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Kit, and bisulfite conversion of 1 microgram of the resulting gDNA was carried out using
an EpiTect Bisulfite Kit (Qiagen). For PCR detection of unmethylated MGMT promoter
sequences, the following primers were used: 5?TTTGTGTTTTGATGTTTGTAGGTTTTT
GT-3?, 5?AACTCCACACTCTTCCAAAAACAAAACA-3?. For detection of methylated
DNA, the following primers were used: 5?TTTCGACGTTCGTAGGTTTTCGC-3?, 5?GCAC
TCTTCCGAAAACGAAACG-3?. Approximately 100 ng of gDNA was combined with primers
at a final concentration of 400 nM, and amplified with 1 unit of AmpliTaq Gold DNA
polymerase for 35 cycles (annealing at 59 ?C, and extension at 72 ?C). PCR products were analyzed
on a 3% agarose gel visualized with ethidium bromide (S3 Fig).
Fluorogenic real-time reporter (NR-1) for repair by MGMT
Cell lysates were prepared from approximately 108 cells using the procedure described above
for MGMT assays. Cell lysates were analyzed using a recently reported DNA based fluorescent
probe (NR-1) comprising a short DNA oligomer containing a fluorophore and an
O6-benzylguanine nucleoside that is modified with a quencher dye [
]. Repair by MGMT separates the
quencher from the fluorophore, leading to an increase in fluorescence. Cell lysates (800 ?g
total protein) were combined with 50 nM of NR-1 in a 96-well plate (final volume 200 ?L), and
incubated for 2 hours at 37?C. Fluorescence at 488 nm was measured with a plate reader. We
observed that combining NR-1 with TK6 cell lysates or as purified BSA, both of which lack
MGMT, leads to an approximately 2-fold increase in fluorescent signal, indicating that a
relatively small but significant MGMT-independent increase in NR-1 fluorescence in the presence
of proteins. Thus, to calculate MGMT activity, the fluorescent signal from MGMT deficient
TK6 cell lysates combined with fluorescent probe was subtracted from the fluorescence values
measured for all other cell lysates combined with fluorescent probe.
For each method, error bars represent standard deviation from three biological replicates
(carried out with materials independently prepared from the same cell line on different days).
One-way ANOVA with Tukey?s multiple comparisons test was used to determine the ability of
assays to distinguish MGMT levels or activity among the cell lines. All statistical analyses were
carried out in Graphpad Version 7.0c.
A panel of 24 lymphoblastoid cell lines derived from apparently healthy individuals from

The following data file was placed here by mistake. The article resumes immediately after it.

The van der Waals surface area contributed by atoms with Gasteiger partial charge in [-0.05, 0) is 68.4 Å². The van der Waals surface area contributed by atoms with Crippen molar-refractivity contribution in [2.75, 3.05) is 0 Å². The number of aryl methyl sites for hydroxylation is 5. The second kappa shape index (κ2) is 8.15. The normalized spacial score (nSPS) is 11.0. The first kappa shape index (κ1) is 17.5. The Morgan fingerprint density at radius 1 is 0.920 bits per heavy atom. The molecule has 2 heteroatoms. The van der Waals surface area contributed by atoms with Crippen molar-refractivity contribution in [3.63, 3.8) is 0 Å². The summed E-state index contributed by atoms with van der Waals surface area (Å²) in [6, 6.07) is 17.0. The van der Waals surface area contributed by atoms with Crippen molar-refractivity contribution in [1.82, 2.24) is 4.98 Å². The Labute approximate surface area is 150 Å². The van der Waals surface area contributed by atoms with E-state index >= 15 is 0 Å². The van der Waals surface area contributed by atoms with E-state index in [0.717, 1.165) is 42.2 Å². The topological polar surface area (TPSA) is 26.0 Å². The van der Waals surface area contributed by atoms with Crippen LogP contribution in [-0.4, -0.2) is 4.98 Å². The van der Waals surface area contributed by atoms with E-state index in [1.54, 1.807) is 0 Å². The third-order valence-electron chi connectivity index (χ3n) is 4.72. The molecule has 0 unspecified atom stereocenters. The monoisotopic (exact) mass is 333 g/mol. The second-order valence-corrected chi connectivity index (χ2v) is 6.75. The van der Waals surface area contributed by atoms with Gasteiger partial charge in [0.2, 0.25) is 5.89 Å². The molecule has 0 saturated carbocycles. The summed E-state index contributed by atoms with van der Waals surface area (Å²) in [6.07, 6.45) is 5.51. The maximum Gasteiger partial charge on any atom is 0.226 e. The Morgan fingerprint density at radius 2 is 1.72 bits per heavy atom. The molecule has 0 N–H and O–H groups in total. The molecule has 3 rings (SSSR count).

diverse genetic backgrounds [
], Coriell #1?24, has been characterized previously for MGMT
levels using transcriptional profiling and MGMT activity using a fluorescence based multiplex
host cell reactivation (FM-HCR) assay [
]. Focusing on a subset of these cell lines (Coriell #4,
#5, #12, #14 and #16), together with an MGMT-deficient negative control TK6, and a
TK6-derived MGMT proficient positive control, TK6+MGMT [
], we have measured
MGMT levels or activity in the seven cell lines using six different methods (Fig 1, S1 and S2
Tables). We chose to focus on this representative subset of cell lines because previous data
from our laboratory revealed that they span the entire range of sensitivity to O6MeG
generating alkylating agents observed previously for the larger set of cell lines [
], which can be
explained in part by differences in MGMT activity [
The gold standard radiolabeled oligonucleotide-based biochemical MGMT assay revealed
an approximately 100-fold range of MGMT activity in the samples, with the following rank
order established using the biochemical MGMT assay: TK6 < Coriell #5 < Coriell
#4 < Coriell #12 < Coriell #14 < Coriell #16 < TK6+MGMT. The available quantitative
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Fig 1. MGMT activity measured by 6 methods in 7 cell lines. A) MGMT activity reported as femtomoles of cleaved 32P labeled
O6-MeG containing oligonucleotide per microgram of protein in cell lysates. B) MGMT transcript levels normalized to TK6
+MGMT. C) MGMT activity measured by FM-HCR, reported as the inverse of reporter expression. D) MGMT protein levels in
cell lysates measured by quantitative western blotting and normalized to GAPDH protein levels. E) MGMT activity in cell lysates
measured using the NR-1 fluorescent probe and reported in arbitrary units of fluorescence. F) Results of methylation specific PCR
assays for MGMT promoter methylation; a value of 1 was assigned to the three cell lines in which promoter methylation was
detected. Cell lines were ranked in ascending order of MGMT activity measured by the biochemical assay in panel A; the order
and color scheme is preserved in each panel. Error bars represent the standard deviation of at least 3 measurements, and ?ND?
PLOS ONE | https://doi.org/10.1371/journal.pone.0208341
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indicates that the 95% confidence interval for the measured parameter included zero. Data have been log transformed for optimal
methods for assessing MGMT status in human lymphoblastoid cell lines have been compared
with this biochemical assay (Fig 2). All six methods yielded qualitatively similar estimates of